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Kimbrel’s Effect on the Red Sox Bullpen

By on November 15, 2015 at 4:45pm

The Red Sox made headlines on Friday night with their surprising acquisition of Craig Kimbrel from the San Diego Padres, marking Dave Dombrowski’s first significant roster move in Boston. Kimbrel immediately becomes the closer for the Red Sox since he has been one of the most dominant relievers in the history of the game, and provides an enormous upgrade from what the Red Sox had at the back of the bullpen in 2015. In fact, Kimbrel would be an upgrade over just about any closer in the game, so Dombrowski got good value in this trade, even though most people think he gave up too much prospect value. We don’t want to get too into that argument yet, but we can analyze how Kimbrel can improve the Red Sox bullpen aside from a flamethrower-fastball and a wipeout breaking ball. Following is our list of current Red Sox relievers who stand to gain from Kimbrel’s addition to the bullpen, and how they might benefit.

Koji Uehara:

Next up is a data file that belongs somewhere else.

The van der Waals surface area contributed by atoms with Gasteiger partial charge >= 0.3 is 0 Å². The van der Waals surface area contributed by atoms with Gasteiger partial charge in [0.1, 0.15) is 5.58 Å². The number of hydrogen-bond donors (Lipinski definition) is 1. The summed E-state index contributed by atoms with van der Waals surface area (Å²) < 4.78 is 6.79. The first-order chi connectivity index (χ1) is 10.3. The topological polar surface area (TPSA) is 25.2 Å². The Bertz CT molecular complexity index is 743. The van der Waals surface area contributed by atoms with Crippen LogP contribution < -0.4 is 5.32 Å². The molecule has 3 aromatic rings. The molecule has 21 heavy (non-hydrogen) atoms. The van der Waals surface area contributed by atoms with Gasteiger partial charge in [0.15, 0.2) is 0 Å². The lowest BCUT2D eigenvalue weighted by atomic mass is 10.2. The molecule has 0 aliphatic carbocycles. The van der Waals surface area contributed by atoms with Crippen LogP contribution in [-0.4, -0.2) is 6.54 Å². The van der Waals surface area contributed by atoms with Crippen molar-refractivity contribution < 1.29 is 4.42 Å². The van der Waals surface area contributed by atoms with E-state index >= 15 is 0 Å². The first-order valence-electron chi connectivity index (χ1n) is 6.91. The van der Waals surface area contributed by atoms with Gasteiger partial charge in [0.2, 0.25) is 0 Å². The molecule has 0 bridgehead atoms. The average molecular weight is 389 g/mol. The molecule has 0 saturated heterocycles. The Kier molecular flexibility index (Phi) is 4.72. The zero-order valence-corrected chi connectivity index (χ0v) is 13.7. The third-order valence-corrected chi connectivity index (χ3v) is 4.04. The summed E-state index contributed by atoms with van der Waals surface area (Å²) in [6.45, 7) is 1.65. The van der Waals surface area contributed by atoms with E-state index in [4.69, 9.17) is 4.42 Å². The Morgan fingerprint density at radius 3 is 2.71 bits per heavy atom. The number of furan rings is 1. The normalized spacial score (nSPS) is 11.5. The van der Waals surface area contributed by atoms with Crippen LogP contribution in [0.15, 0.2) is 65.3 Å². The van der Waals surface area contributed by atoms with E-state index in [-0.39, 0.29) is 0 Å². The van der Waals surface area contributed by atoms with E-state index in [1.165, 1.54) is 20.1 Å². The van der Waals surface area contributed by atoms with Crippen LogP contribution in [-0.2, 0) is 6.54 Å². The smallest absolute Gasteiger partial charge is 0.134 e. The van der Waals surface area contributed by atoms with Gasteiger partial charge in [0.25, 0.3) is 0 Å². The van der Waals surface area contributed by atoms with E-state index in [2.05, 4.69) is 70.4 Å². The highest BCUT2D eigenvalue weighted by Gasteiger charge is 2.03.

Kimbrel’s acquisition comes with an automatic demotion for Uehara, who has been brilliant for just about his entire Red Sox career, including their World Series run in 2013. But his “demotion” only comes through the fact that Kimbrel is the best closer in the game, not by any fault of his own. Uehara maintained great strikeout (10.49 K/9) and walk (2.01 BB/9) rates into the latest stage of his career, even as his velocity has started to disappear (87.0 average fastball velocity in 2015). If he can manage to sustain his effectiveness even somewhere close to his current level, he will turn out to be an invaluable setup man for the eighth inning, and can combine with Kimbrel to shorten a game to seven innings.

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Doug Flutie confirmed Thursday, as reported by Chad Finn of the Boston Globe, that he will serve as color commentator for the Boston College vs. Notre Dame game to take place at Fenway Park on Saturday.

Continue reading Doug Flutie Commits to Broadcast Shamrock Series »

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Dave Dombrowski announced the start of his presidency by acquiring closer Craig Kimbrel from the San Diego Padres. (MLB.com)

The Boston Red Sox held a press conference back in August to introduce Dave Dombrowski as the new president of baseball operations, in the midst of (another) failed season en route to a third last place finish in four years. But throughout the remainder of the season, Dombrowski’s presence was more felt than seen or heard – assessments of the 25-man roster, speculation on what he’d do with Clay Buchholz’s option, expounding on his team-building philosophies, and finalizing his front office. He seemed more of a looming figure in the owner’s suite than the president of baseball operations.